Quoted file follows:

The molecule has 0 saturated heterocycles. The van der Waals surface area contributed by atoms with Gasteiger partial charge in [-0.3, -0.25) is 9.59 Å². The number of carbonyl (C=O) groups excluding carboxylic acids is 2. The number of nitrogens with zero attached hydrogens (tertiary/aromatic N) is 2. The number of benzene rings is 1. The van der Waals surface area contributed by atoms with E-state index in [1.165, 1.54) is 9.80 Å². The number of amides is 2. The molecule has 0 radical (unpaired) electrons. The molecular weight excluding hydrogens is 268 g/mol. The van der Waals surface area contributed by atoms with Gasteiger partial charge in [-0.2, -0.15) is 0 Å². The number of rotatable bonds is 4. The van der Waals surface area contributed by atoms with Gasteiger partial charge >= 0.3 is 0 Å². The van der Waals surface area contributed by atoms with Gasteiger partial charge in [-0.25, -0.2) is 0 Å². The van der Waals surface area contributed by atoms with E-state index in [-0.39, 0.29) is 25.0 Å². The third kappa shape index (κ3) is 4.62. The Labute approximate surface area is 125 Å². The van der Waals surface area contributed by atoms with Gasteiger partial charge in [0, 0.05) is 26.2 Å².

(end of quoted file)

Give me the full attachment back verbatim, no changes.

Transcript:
The molecule has 0 saturated heterocycles. The van der Waals surface area contributed by atoms with Gasteiger partial charge in [-0.3, -0.25) is 9.59 Å². The number of carbonyl (C=O) groups excluding carboxylic acids is 2. The number of nitrogens with zero attached hydrogens (tertiary/aromatic N) is 2. The number of benzene rings is 1. The van der Waals surface area contributed by atoms with E-state index in [1.165, 1.54) is 9.80 Å². The number of amides is 2. The molecule has 0 radical (unpaired) electrons. The molecular weight excluding hydrogens is 268 g/mol. The van der Waals surface area contributed by atoms with Gasteiger partial charge in [-0.2, -0.15) is 0 Å². The number of rotatable bonds is 4. The van der Waals surface area contributed by atoms with Gasteiger partial charge >= 0.3 is 0 Å². The van der Waals surface area contributed by atoms with Gasteiger partial charge in [-0.25, -0.2) is 0 Å². The van der Waals surface area contributed by atoms with E-state index in [-0.39, 0.29) is 25.0 Å². The third kappa shape index (κ3) is 4.62. The Labute approximate surface area is 125 Å². The van der Waals surface area contributed by atoms with Gasteiger partial charge in [0, 0.05) is 26.2 Å².